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GOD Of A Man

Eternity Versus Eternity

 

“Easy to hold water on a palm, impossible to grab it in a fist!”

 

Chapter Twenty Two: Rest in Peace

Dated: 22nd December, 2459

 

Balance is the art of nature, for contradiction is the recurring theme of creation. This contradiction is necessary to maintain a steady state, much more than the impetuosity of a unidirectional flow of events and situations. Every force faces a resistance to a point where it has to tip over the scales to achieve the intended results. Had there been no resistance, one directional flow of events would have resulted in a culmination of all activity, resulting in a dead mass of creation. It’s the volatility of environment which brings the universe to life. Thus the steady state of the universe is not an uneventful existence. Rather it is a live result of dynamic interactions balancing each other out in gross.

 

But what happens when something that is not supposed to occur is intent on happening at all costs? Chaos ensues, and not without a reason. The condition to be fulfilled still remains the same; it has to tip over the balance of the state beyond the limits of resistance. But since the occurrence is happening outside the scheme of things, the resistance multiplies manifolds. It challenges the flow of events. In such a scenario the end result itself becomes unimportant, for irrespective of the ultimate state of existence achieved, a lot is altered from the initial state anyway. The overall state may never reflect the turbulence experienced at micro levels, but the play of events is permanently altered from the original scheme of things. And if the event manages to happen at the end of it all, a complete new scheme of things is initiated from that point onwards.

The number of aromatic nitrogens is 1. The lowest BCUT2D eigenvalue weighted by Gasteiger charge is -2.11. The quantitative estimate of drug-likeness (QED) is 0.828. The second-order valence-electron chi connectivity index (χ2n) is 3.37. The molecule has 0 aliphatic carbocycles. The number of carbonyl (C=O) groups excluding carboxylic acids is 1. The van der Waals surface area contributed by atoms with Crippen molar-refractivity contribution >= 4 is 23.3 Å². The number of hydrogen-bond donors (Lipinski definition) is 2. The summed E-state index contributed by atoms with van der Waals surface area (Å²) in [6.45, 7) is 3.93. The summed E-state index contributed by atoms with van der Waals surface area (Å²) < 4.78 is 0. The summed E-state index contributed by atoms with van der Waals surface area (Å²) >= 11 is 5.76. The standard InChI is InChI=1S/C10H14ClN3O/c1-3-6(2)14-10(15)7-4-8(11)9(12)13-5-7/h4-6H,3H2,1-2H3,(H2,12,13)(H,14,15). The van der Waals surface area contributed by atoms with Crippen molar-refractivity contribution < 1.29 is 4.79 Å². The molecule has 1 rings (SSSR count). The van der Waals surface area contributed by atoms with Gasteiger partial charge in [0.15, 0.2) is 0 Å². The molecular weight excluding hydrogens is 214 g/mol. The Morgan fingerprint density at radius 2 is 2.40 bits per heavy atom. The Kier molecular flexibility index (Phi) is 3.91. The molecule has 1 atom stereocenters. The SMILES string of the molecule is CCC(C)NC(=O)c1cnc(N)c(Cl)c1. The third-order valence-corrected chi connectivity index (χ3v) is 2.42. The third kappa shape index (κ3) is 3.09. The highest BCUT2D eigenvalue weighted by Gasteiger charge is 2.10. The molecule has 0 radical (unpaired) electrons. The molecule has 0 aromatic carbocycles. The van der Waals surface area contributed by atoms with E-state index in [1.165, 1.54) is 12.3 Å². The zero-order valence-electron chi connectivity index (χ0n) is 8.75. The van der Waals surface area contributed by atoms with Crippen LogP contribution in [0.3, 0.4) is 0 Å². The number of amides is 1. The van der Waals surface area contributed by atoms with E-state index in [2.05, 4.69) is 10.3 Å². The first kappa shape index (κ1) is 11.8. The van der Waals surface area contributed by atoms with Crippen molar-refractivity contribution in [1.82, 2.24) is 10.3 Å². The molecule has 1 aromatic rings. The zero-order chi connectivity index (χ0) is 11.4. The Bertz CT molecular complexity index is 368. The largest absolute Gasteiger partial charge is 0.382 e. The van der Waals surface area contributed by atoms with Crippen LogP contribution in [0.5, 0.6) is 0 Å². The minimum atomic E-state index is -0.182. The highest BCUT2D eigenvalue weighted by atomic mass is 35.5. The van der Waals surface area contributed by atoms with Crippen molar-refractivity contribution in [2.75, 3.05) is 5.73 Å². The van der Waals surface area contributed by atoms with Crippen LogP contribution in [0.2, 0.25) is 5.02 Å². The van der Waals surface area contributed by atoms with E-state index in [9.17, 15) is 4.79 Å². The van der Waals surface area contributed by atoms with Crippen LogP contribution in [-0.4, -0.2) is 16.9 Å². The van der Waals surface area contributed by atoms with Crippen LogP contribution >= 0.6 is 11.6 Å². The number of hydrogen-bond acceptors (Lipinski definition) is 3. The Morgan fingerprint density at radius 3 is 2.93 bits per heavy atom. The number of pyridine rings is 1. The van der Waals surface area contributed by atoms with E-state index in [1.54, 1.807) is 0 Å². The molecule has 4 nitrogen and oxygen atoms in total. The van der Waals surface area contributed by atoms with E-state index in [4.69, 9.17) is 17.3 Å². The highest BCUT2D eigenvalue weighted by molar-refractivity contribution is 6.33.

But can there be a method to overcome resistance every time a desired result is to be achieved? Perhaps there is, and wherever it is available it is called science, and wherever it is absent its’ place is filled in by superstition. But while science provides a solution to the problem, superstition compounds it. Science is sometimes in avoiding resistance, following the flow of currents initially, and then subsequently bending them around gently till their direction has been completely turned around. And at others times, resistance has to be dealt with head on. It may not be possible to grab water in a fist, but water can always be frozen into ice, and held by a palm covered in gloves. New Saisho not only needs to develop their science according to the flow of the events beyond their control, but it also needs to avoid the pitfall of superstition.

 

As the sun scorched the golden sands, the sparse xerophytic vegetation reflected more heat off the cuticle than the shade its’ thin leaves provided. And when even the air doesn’t blow, the bricked structures appear like ovens.

 

“Reverend,” Norman sought Reverend Joseph Brenan’s attention, “I have an appointment at the community school at the other end of the town. May I excuse myself?”

 

“You may go for now Norman,” Reverend replied, “But I will be talking to you tomorrow. Let me have a word with Granger first.”

 

“If I may,” Norman added, “Brother Granger has an appointment with the local news station today afternoon, and he should already be there. He might head straight to home from there. Would you like to take a rest for the rest of the day?”

 

“You didn’t tell me this earlier. I thought you said he was meeting someone,” Reverend was surprised, “But, never mind! You carry on with whatever you are supposed to do. I need to complete some paperwork regarding my trip, so will be staying here for some time.”

 

Norman bowed and took his leave. As his car pulled out of the yard and drove away towards the city, a big four wheel drive pulled up near the other side of the ‘House of Faith’. The driver of the vehicle was in his camouflage colours, and waited patiently for the next ten minutes. Then, in an abrupt move, he drove his vehicle around in a mad rush, bringing it to a screeching halt right in front of the main door of the ‘House of faith’. He flung open his door and rushed inside, as if a mad dog was chasing him.

 

“Is anybody in? Anybody listening?” he shouted impatiently, “Please help!”

 

“Relax son, what’s the matter?” Reverend walked out of his office and into the hall.

 

“She will die! It’s a crazy accident,” he exclaimed in a hyped state.

 

“Now relax my boy, and tell me who will die? Where’s the accident happened?” Reverend asked.

 

“She who works for the ‘House of faith’, sister, what’s her name, the elderly lady who helps you Reverend,” he informed, “Her car has turned over and I couldn’t pull her out. She’s stuck in it.”